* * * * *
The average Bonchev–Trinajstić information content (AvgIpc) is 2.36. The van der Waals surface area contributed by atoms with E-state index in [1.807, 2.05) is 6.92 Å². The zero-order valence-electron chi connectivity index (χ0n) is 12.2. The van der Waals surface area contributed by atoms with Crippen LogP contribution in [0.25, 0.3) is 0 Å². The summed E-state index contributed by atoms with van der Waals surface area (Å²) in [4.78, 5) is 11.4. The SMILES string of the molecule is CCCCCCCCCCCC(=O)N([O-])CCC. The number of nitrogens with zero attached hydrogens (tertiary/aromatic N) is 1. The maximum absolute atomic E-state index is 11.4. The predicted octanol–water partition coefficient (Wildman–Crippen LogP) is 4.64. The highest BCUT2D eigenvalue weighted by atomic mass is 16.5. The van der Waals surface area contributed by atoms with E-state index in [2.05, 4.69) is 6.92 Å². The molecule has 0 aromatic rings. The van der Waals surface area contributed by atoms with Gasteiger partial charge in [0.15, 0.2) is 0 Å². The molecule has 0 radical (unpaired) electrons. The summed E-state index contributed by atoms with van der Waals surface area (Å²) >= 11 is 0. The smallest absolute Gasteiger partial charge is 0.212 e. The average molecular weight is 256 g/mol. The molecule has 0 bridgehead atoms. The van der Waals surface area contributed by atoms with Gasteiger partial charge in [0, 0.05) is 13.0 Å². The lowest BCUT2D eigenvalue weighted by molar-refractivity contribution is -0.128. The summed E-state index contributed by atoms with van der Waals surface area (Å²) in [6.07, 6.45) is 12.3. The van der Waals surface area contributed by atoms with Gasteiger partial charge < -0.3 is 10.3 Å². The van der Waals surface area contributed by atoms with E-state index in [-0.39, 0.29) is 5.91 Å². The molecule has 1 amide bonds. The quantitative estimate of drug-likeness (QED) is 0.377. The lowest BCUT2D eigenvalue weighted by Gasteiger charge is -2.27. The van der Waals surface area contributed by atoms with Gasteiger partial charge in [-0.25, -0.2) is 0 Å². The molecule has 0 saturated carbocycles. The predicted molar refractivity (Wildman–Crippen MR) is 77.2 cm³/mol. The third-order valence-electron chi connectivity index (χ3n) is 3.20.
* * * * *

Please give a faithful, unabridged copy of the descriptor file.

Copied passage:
The average Bonchev–Trinajstić information content (AvgIpc) is 2.36. The van der Waals surface area contributed by atoms with E-state index in [1.807, 2.05) is 6.92 Å². The zero-order valence-electron chi connectivity index (χ0n) is 12.2. The van der Waals surface area contributed by atoms with Crippen LogP contribution in [0.25, 0.3) is 0 Å². The summed E-state index contributed by atoms with van der Waals surface area (Å²) in [4.78, 5) is 11.4. The SMILES string of the molecule is CCCCCCCCCCCC(=O)N([O-])CCC. The number of nitrogens with zero attached hydrogens (tertiary/aromatic N) is 1. The maximum absolute atomic E-state index is 11.4. The predicted octanol–water partition coefficient (Wildman–Crippen LogP) is 4.64. The highest BCUT2D eigenvalue weighted by atomic mass is 16.5. The van der Waals surface area contributed by atoms with E-state index in [2.05, 4.69) is 6.92 Å². The molecule has 0 aromatic rings. The van der Waals surface area contributed by atoms with Gasteiger partial charge in [0.15, 0.2) is 0 Å². The molecule has 0 radical (unpaired) electrons. The summed E-state index contributed by atoms with van der Waals surface area (Å²) >= 11 is 0. The smallest absolute Gasteiger partial charge is 0.212 e. The average molecular weight is 256 g/mol. The molecule has 0 bridgehead atoms. The van der Waals surface area contributed by atoms with Gasteiger partial charge in [0, 0.05) is 13.0 Å². The lowest BCUT2D eigenvalue weighted by molar-refractivity contribution is -0.128. The summed E-state index contributed by atoms with van der Waals surface area (Å²) in [6.07, 6.45) is 12.3. The van der Waals surface area contributed by atoms with Gasteiger partial charge < -0.3 is 10.3 Å². The van der Waals surface area contributed by atoms with E-state index in [-0.39, 0.29) is 5.91 Å². The molecule has 1 amide bonds. The quantitative estimate of drug-likeness (QED) is 0.377. The lowest BCUT2D eigenvalue weighted by Gasteiger charge is -2.27. The van der Waals surface area contributed by atoms with Gasteiger partial charge in [-0.25, -0.2) is 0 Å². The molecule has 0 saturated carbocycles. The predicted molar refractivity (Wildman–Crippen MR) is 77.2 cm³/mol. The third-order valence-electron chi connectivity index (χ3n) is 3.20.